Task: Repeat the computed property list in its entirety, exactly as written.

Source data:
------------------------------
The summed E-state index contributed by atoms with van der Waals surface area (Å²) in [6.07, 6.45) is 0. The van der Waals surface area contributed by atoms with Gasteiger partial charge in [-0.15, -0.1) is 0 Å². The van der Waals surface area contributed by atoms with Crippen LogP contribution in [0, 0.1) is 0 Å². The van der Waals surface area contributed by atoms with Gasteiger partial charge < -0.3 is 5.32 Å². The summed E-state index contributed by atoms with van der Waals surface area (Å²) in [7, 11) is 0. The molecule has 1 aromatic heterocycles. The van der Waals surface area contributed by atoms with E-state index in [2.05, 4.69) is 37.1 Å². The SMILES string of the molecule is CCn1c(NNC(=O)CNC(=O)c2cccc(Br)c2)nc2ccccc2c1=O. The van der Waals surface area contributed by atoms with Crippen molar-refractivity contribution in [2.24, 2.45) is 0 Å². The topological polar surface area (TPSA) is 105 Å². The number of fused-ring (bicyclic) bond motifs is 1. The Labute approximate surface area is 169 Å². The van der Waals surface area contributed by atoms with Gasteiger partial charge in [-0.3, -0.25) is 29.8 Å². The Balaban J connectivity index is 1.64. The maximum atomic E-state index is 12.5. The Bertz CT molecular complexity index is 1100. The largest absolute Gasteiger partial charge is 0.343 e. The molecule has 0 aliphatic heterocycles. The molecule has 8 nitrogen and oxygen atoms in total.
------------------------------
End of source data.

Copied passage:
The summed E-state index contributed by atoms with van der Waals surface area (Å²) in [6.07, 6.45) is 0. The van der Waals surface area contributed by atoms with Gasteiger partial charge in [-0.15, -0.1) is 0 Å². The van der Waals surface area contributed by atoms with Crippen LogP contribution in [0, 0.1) is 0 Å². The van der Waals surface area contributed by atoms with Gasteiger partial charge < -0.3 is 5.32 Å². The summed E-state index contributed by atoms with van der Waals surface area (Å²) in [7, 11) is 0. The molecule has 1 aromatic heterocycles. The van der Waals surface area contributed by atoms with E-state index in [2.05, 4.69) is 37.1 Å². The SMILES string of the molecule is CCn1c(NNC(=O)CNC(=O)c2cccc(Br)c2)nc2ccccc2c1=O. The van der Waals surface area contributed by atoms with Crippen molar-refractivity contribution in [2.24, 2.45) is 0 Å². The topological polar surface area (TPSA) is 105 Å². The number of fused-ring (bicyclic) bond motifs is 1. The Labute approximate surface area is 169 Å². The van der Waals surface area contributed by atoms with Gasteiger partial charge in [-0.3, -0.25) is 29.8 Å². The Balaban J connectivity index is 1.64. The maximum atomic E-state index is 12.5. The Bertz CT molecular complexity index is 1100. The largest absolute Gasteiger partial charge is 0.343 e. The molecule has 0 aliphatic heterocycles. The molecule has 8 nitrogen and oxygen atoms in total.